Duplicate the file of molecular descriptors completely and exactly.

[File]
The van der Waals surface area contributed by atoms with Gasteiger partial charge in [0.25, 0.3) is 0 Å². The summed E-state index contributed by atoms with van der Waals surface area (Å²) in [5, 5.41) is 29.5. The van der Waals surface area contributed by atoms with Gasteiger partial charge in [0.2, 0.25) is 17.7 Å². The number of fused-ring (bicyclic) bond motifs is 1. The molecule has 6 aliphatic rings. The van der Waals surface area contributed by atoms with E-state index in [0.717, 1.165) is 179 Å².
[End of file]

The van der Waals surface area contributed by atoms with Gasteiger partial charge in [0.25, 0.3) is 0 Å². The summed E-state index contributed by atoms with van der Waals surface area (Å²) in [5, 5.41) is 29.5. The van der Waals surface area contributed by atoms with Gasteiger partial charge in [0.2, 0.25) is 17.7 Å². The number of fused-ring (bicyclic) bond motifs is 1. The molecule has 6 aliphatic rings. The van der Waals surface area contributed by atoms with E-state index in [0.717, 1.165) is 179 Å².